"The future of gaming is probably microtransactions," Frasier said. "You build a base and then you start to sell items in-world."
With that model, Nexon said its online game MapleStory has over 40 million registered users worldwide, with 2 million of those playing the North American version.
MapleStory is an MMO adventure game aimed at teenaged and younger gamers. Users take on avatars like magicians, thieves and archers to battle monsters, complete quests and make friends. Once in-game, players can choose from thousands of items, which can be purchased using credit cards or PayPal accounts.
Items can also be bought with prepaid game cards. Reportedly, Nexon America rakes in $1.6 million a month on microtransactions. Its game cards in Target Corp. stores are said to be behind only Apple Inc.'s iTunes cards in popularity.
With Nexon game cards, players can purchase items like Demonfyre, a pink-colored ring of fire that surrounds avatars, or a self-explanatory VIP Teleport Rock. The items sell for 2,800 Nexon Cash and 900 Nexon Cash respectively. A Nexon game card purchased at 7-Eleven for $25 is worth 25,000 in Nexon Cash.
But 25,000 Nexon Cash is not a lot of virtual money. "You've just bought a $25 card from 7-Eleven," Frazier said. "You go in-world. Boom. You can spend that $25 in two seconds. Once you do, you're going back to 7-Eleven to buy more cards. In a month, you could spend $200 at 7-Eleven on microtransactions."
Another popular form of virtual currency is gPotatoes for Gala-Net games. GPotato game cards run $15 or $30 at Target stores and are used to purchase in-world items that add power and abilities to online gaming identities. For instance, gamers playing Flyff can use the cards to enhance their online characters with a Scroll of Acquisition or a Madrigal Guardian Red Helmet.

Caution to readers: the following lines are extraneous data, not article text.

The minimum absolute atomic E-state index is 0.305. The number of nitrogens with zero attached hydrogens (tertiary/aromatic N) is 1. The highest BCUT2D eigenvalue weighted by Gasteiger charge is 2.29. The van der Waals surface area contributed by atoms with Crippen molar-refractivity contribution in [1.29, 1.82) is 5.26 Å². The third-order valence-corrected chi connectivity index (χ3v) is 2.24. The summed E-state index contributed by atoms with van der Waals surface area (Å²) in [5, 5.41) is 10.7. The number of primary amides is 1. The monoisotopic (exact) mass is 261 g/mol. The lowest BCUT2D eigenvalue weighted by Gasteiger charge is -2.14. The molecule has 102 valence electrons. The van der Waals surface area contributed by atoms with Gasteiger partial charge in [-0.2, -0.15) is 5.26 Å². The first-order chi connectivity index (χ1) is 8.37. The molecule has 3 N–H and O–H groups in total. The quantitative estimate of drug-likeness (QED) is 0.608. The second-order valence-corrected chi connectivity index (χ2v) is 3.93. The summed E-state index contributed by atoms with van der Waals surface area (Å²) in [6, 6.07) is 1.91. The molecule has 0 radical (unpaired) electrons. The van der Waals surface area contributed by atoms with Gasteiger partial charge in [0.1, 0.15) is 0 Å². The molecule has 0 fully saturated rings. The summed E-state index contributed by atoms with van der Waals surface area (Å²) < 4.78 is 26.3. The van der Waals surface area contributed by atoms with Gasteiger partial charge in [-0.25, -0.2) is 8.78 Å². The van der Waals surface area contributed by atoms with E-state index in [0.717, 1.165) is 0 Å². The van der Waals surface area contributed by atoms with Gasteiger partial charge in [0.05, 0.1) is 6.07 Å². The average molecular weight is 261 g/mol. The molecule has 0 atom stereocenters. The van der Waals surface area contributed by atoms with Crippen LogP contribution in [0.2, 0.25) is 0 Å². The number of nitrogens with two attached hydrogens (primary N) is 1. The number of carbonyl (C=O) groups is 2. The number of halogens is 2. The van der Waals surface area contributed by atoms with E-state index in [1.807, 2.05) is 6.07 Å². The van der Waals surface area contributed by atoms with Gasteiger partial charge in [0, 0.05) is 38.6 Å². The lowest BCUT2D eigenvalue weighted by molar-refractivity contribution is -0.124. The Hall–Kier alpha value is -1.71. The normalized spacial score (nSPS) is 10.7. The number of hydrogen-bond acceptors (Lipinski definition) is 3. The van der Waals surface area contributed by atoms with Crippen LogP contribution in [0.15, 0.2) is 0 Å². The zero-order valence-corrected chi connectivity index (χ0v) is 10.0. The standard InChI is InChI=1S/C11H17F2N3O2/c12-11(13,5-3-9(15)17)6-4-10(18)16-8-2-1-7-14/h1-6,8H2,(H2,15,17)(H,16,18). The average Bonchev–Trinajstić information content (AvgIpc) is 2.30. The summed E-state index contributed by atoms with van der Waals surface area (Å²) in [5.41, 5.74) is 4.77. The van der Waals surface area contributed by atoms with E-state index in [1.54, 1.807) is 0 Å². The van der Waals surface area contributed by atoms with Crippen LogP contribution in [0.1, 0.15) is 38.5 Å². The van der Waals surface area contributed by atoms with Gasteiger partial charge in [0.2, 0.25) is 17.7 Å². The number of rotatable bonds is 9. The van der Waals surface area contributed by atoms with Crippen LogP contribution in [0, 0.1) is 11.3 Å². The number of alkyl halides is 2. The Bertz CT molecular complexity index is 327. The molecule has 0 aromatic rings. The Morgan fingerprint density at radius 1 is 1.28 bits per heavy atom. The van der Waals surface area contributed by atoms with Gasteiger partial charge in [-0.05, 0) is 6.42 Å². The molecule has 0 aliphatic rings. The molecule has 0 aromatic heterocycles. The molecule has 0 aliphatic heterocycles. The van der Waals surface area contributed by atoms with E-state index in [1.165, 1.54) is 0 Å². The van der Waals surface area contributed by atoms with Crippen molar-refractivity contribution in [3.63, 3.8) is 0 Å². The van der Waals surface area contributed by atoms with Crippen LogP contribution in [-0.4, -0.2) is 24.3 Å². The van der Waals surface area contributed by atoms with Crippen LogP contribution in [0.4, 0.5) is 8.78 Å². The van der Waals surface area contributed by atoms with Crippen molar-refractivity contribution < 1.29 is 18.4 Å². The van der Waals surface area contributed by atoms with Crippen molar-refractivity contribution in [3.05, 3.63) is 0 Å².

Brian Haynes, Category Manager for Prepaid Services at 7-Eleven Inc., puts the consumer split at 65 percent to 35 percent male to female who buy game cards from the 7,500 7-Eleven stores in North America. Globally, the company franchises or licenses approximately 34,200 stores in 14 countries.
Because of game card popularity, Haynes said the cards are prominently displayed at the front of the stores. The cards act as a lure to attract new business, as well as an impulse buy for teen consumers already in the stores.
"We are very positive about the future of selling game cards at 7-Eleven," Haynes said. "It appeals to many of our customers, and we can offer the products conveniently. We do plan to expand our assortment and provide offers in bundles and some exclusive items."
World of War-crack
Appealing might not be the right word to describe MMO games; addictive might be more accurate. And it's not surprising that big box and convenience store retailers are enthusiastic about selling game cards. The interactive, immersive, reality-escaping nature of online games is what keeps revenue from game cards pouring in.
Vampkat, an avid online gamer of WoW and City of Heroes, explained the addiction simply. "They're kind of like what people use movies for," she said. "They can escape reality and be someone else for awhile."
But MMO games go beyond films seen in movie theaters; in many respects, gamers are able to make their own movies.
"If you're playing an in-world game, it's a movie that goes on, and you just pop in and out of it," Frazier said. "It's your movie, and you can buy items to enhance your movie experience. You're able to control your camera angles, you're interactions. It takes the first person shooter [games] to the next level. You know, some people go a little crazy on it."